Tuesday, June 5, 2007

Iraqi Brain Drain

From "Cheated of Future, Iraqi Graduates Want to Flee" (NY Times, June 4, 2007):

Four years later, Iraq’s college graduates are ending their studies shattered and eager to leave the country. In interviews with more than 30 students from seven universities, all but four said they hoped to flee immediately after receiving their degrees. Many said they did not expect Iraq to stabilize for at least a decade.
I don't blame these students--I imagine in their place, amid rampant violence and with the means of mobility, I would want to leave, too. But, abandoning Iraq will certainly hamper the restitution of peace and prosperity to the nation. Iraq needs, now more than ever, highly educated professionals and academicians to provide strong leadership for stability and growth--leadership both in the government and in the private sector. And yet, as one student put it, "Staying here is like committing suicide."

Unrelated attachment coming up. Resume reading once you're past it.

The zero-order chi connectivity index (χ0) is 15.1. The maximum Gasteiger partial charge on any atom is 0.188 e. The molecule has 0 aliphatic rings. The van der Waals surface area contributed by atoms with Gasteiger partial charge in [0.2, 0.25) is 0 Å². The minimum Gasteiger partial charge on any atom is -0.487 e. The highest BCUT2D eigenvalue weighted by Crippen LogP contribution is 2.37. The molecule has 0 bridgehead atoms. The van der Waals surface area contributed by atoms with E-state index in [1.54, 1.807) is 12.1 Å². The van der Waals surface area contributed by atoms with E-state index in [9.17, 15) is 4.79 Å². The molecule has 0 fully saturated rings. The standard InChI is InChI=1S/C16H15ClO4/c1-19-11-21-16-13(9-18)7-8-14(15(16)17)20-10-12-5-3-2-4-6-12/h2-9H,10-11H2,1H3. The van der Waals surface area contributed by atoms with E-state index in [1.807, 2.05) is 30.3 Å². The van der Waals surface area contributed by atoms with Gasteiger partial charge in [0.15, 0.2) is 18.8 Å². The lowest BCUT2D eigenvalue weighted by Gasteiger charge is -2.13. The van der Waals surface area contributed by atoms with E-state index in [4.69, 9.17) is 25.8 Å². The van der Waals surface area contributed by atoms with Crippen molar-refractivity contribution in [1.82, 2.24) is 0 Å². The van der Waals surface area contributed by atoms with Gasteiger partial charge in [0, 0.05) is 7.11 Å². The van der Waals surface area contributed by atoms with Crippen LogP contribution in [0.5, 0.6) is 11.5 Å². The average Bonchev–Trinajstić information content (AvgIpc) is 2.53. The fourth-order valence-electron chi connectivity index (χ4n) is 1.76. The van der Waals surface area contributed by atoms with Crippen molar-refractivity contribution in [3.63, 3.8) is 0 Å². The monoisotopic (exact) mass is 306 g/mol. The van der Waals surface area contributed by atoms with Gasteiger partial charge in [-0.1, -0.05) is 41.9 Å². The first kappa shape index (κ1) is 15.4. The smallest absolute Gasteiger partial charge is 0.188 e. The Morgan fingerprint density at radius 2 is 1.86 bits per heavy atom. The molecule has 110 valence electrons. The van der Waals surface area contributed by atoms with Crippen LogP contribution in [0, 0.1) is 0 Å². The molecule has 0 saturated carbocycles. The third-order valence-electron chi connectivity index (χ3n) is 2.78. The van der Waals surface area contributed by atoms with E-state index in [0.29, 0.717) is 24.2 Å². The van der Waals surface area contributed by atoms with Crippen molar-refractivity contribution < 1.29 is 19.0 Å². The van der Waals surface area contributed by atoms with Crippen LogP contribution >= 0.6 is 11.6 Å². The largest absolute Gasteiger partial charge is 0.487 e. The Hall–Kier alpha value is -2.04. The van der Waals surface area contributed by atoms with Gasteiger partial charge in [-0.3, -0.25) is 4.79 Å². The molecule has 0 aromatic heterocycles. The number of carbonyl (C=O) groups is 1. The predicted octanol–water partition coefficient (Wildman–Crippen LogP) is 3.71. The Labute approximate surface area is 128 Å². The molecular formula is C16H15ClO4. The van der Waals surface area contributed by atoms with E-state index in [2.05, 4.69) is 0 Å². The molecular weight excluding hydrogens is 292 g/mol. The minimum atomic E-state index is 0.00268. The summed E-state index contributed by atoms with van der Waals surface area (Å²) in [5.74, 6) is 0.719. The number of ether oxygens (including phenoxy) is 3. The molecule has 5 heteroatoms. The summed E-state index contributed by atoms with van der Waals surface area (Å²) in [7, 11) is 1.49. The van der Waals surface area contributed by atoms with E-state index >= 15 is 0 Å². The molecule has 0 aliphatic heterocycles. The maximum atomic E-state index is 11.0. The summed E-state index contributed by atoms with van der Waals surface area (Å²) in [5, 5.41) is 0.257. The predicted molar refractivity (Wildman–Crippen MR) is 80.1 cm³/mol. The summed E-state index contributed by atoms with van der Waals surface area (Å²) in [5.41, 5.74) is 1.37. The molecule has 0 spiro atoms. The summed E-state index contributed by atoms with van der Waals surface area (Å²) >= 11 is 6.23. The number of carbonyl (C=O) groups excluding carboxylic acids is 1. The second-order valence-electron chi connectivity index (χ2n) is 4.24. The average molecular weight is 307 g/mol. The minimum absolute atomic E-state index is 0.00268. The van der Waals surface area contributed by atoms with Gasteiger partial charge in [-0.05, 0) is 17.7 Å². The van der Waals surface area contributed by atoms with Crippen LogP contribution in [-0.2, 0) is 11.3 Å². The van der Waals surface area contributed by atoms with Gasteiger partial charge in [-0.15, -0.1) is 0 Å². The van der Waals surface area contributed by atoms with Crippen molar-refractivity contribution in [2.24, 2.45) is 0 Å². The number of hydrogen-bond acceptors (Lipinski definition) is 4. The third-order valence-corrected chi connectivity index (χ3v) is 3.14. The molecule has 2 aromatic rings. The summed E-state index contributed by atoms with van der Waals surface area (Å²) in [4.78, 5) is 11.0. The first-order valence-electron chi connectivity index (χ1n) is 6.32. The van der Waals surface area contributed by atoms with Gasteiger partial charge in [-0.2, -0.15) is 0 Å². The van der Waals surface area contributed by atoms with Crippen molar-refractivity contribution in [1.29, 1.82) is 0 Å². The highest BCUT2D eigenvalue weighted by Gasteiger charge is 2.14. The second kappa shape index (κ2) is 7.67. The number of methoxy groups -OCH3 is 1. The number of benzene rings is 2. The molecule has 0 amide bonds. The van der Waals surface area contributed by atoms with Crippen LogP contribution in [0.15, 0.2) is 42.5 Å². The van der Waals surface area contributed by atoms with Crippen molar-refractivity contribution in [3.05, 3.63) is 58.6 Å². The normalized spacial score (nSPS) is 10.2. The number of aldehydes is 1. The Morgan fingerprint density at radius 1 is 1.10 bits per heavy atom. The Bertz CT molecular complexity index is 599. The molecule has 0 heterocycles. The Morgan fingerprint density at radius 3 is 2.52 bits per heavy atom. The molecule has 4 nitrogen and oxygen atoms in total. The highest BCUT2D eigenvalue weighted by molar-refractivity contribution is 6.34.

The students represented by this article aren't the first educated people to leave Iraq--thousands of expatriated Iraqi professionals live and work in Europe and North America. Iraq needs them to come home, but why would they want to leave what is likely a comfortable life in a well-developed nation to embrace fear of violence and political instability? A viable Iraq requires professionals, but the professionals need a safe environment. The Iraq and U.S. governments must make peace and security a top priority in reconstruction, and should institute incentive programs to attract and retain indigenous professionals to flesh out the country's human infrastructure for a stable Iraq in the long term.

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